‘Laughter’ is perfectly choreographed chaos
Odd as it may sound, while watching Neil Simon’s 1993 comedy “Laughter on the 23rd Floor,” I was reminded of David Mamet, especially “Glengarry Glen Ross,” which was written in 1984 but made into a movie the year before Simon’s play premiered on Broadway. Both plays are about aggressive working men and take place in the room where the men work. Mamet also has a predilection for the F-word, and I don’t recall another Simon play in which his characters use the F-word so vociferously, or even at all.
Neil Simon died last August, but Adobe Theater is not producing “Laughter” to commemorate his passing. They do a lot of Neil Simon, about one play per season. I’ve seen “The Odd Couple,” “The Sunshine Boys” and “Come Blow Your Horn” at Adobe and liked them all, but never have I seen Neil Simon done — anywhere — with such skill and blistering energy as director Colleen Neary McClure’s current production of “Laughter on the 23rd Floor” at the Adobe Theater.
What makes the show so good is the precise characterizations and the freedom given to the actors to take things as far as they can possibly go, and with these guys that’s pretty far. Such freedom is not a license to chaos, but rather perfectly choreographed chaos. McClure’s symmetrical compositions, her exquisite framing and sense of movement within the frame perfectly complement her extraordinary gift with actors. The madness here is composed with an almost classical sense of beauty.
The play revolves around character Max Prince, the star of a 1950s television comedy that the producers at NBC feel is too intelligent for the American population. They want to dumb things down. And so, the budget is slashed, the length of the show cut down, and it’s just a matter of time before they cancel the show altogether.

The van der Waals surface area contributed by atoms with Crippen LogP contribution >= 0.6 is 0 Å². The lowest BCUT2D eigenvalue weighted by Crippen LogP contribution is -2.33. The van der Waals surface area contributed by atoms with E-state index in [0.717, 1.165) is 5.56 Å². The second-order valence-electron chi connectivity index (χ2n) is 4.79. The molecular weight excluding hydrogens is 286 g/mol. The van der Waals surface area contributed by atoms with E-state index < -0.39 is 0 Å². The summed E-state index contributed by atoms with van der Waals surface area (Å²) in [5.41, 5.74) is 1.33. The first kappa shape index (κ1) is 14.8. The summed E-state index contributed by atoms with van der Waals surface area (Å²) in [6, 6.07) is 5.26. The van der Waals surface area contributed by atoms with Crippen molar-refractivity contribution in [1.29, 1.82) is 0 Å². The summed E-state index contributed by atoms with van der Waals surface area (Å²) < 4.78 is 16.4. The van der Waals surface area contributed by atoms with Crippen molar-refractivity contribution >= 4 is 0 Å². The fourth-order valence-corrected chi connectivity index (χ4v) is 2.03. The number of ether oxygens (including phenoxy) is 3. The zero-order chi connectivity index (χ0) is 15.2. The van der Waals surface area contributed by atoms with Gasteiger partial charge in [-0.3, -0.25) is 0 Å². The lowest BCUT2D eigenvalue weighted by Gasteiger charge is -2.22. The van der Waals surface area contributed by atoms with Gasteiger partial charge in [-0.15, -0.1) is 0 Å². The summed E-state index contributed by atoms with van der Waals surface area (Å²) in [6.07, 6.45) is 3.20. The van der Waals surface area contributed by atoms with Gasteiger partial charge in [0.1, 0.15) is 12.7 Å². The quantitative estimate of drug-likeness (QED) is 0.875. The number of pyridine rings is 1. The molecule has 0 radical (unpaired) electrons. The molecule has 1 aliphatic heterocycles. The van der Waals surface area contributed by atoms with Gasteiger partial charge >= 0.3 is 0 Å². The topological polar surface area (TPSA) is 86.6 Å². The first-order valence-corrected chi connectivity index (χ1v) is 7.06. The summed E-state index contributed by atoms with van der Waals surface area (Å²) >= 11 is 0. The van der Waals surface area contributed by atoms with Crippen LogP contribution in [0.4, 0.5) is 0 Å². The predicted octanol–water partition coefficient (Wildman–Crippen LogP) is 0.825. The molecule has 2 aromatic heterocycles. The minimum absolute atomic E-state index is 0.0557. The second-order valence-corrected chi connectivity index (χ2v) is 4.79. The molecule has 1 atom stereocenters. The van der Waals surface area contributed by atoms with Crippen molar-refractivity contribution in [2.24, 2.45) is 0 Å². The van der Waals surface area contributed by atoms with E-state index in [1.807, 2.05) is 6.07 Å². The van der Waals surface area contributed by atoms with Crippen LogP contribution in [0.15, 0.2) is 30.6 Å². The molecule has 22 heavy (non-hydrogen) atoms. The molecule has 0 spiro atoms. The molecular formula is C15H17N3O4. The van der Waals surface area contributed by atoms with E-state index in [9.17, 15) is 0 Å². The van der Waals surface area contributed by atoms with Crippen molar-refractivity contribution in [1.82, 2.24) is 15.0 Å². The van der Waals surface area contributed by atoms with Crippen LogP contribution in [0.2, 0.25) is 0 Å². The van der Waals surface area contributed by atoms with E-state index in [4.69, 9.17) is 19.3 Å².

Matt Heath plays Max with manic energy and staccato gesticulations, furiously pacing the stage like a wild animal, cigar in mouth, wasted out of his mind on pills and booze. His physical and vocal rhythms in this show are so uncharacteristic that quite frankly I did not know it was him until I looked at the program during intermission, and I have seen Heath in at least a half-dozen plays. It’s a tour de force performance, and the rest of the cast is on the same level.
Simon’s play is autobiographical, a dramatic presentation of his days writing for the Sid Caesar show in the early days of television. Henry Bender plays Lucas, the junior writer on the show and Simon’s alter-ego as well as the show’s narrator. Joe Feldman plays Ira, a hypochondriac supposedly based on Mel Brooks. His madcap over-thetop performance is brilliant and hilarious.
Dan Ware and Ron Bronitsky also deliver perfectly calibrated comic performances.
But really, this is ensemble playing at its finest, and the entire cast is to be applauded. The night I saw the show, an important sound cue was dropped (the telephone was supposed to ring), and the actors, never dropping character, handled it with brilliant improvisational skill. This is a first-rate production.
“Laughter on the 23rd Floor” is playing through Feb. 24 at Adobe Theater, 9813 Fourth NW. Go to adobetheater.org or call 898-9222 for reservations.
The Adobe Theater is staging Neil Simon’s “Laughter on the 23rd Floor.”